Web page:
Welcome but limited government response The government’s response to this education crisis facing young people has been tardy and limited. A rapid assessment of worldwide evidence on the impact of school closures, conducted by the Educational Endowment Foundation (EEF), a charity specialising in educational research, indicates that the Covid-19 shutdown is likely to reverse a decade’s worth of gains in education in the UK. Despite a scheme launched in April to provide pupils in need with laptops, many have not yet arrived. Vouchers for free internet are being offered to a paltry 10,000 pupils. And the vaunted catch-up fund (of £1bn, with £350m to be spent on tutoring) will not, on its own, be enough to solve the problem. But the catch-up plan’s focus on 1:1 or small

group support is wise and welcome. Tutoring is certainly the most evidence-based remedy for struggling children; the EEF has found that 6 to 12 weeks of catch-up tuition can add up to six months’ extra progress – and effects are particularly positive for students from poorer families. Yet the £350m fund only equates to about £80 a child. This is likely to be insufficient to pay for the amount of extra tuition many children will need. And younger children, whose early reading journey will have been fundamentally disrupted, will likely not be a priority for these resources.

Collective effort could make a difference The challenge is clear—and so are the lineaments of the solution. When children return to school this autumn there will need to be multiple, creative strands in the effort to make up for the almost 400 hours of education they will have lost, and for younger children, the reading confidence that will have melted away. It is time for a radical re-think of how society can prevent the youngest members of the next generation falling irretrievably behind. There are optimistic signs that wider society understands the scale of the challenge, and that

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people want to play their part to help. The huge increase in voluntarism throughout this pandemic is testament to this, notably the NHS volunteer scheme which was almost instantly over-subscribed. We need to channel this energy, compassion

and kindness into collective participation in the education catch-up effort. Both the public and the private sectors have been primed to act by the unprecedented media focus on the educational inequalities exposed by Covid. We need to capitalise on this to build partnerships with businesses and fund the recruitment of thousands of willing, literate employees across the country who want to help ensure the next generation can read. Not only could this public-private approach provide a wide pool of volunteers, but it will also enable businesses to meet their corporate social responsibility goals. Of course, models need to be developed to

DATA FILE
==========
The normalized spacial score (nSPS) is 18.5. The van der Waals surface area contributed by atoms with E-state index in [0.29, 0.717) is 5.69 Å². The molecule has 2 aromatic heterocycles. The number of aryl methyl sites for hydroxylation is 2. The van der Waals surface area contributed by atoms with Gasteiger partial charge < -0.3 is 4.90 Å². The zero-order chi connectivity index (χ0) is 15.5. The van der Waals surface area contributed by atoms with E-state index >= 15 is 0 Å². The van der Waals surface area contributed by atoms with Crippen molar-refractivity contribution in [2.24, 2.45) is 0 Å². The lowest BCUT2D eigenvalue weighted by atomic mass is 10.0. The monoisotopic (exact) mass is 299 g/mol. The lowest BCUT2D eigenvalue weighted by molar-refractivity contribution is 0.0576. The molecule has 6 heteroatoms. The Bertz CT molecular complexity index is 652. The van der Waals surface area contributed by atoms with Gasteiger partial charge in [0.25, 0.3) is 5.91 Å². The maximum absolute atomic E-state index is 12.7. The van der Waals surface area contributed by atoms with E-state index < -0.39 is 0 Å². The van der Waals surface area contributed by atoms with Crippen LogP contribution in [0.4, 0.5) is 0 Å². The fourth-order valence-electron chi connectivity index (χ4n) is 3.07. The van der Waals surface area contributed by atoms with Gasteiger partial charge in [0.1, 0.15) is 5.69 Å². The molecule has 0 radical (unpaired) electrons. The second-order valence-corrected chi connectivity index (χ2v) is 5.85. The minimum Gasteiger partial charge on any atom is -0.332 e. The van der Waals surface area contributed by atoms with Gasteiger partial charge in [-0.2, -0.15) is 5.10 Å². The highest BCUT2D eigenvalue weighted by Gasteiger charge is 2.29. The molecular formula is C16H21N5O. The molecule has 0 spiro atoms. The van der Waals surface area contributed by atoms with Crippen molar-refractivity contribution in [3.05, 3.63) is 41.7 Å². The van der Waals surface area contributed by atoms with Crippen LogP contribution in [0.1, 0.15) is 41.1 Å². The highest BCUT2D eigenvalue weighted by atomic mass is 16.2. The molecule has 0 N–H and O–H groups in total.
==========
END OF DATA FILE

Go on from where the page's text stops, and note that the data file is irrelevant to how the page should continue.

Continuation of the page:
enable these volunteers to give their time easily and so children can be kept safe. And, given the

restrictions, such a model can’t involve adults having to travel. That’s why school-based programmes that operate virtually, using technology, are a viable, scaleable answer. Volunteers can be anywhere - children are in the supervised setting of school. Volunteers can give focused 1:1 time – pupils interact with an encouraging adult and get real time feedback. For younger children, where video might not be appropriate, a voice connection alongside a shared, interactive online reading platform, such as the TutorMate programme, has been proven to improve the reading of reluctant readers and increase their confidence as learners. The business community has a critical role here:

it has a chance to demonstrate its commitment to social mobility and play its part in preventing children being left irretrievably behind. This is society’s moment to salvage and transform the life chances of millions.


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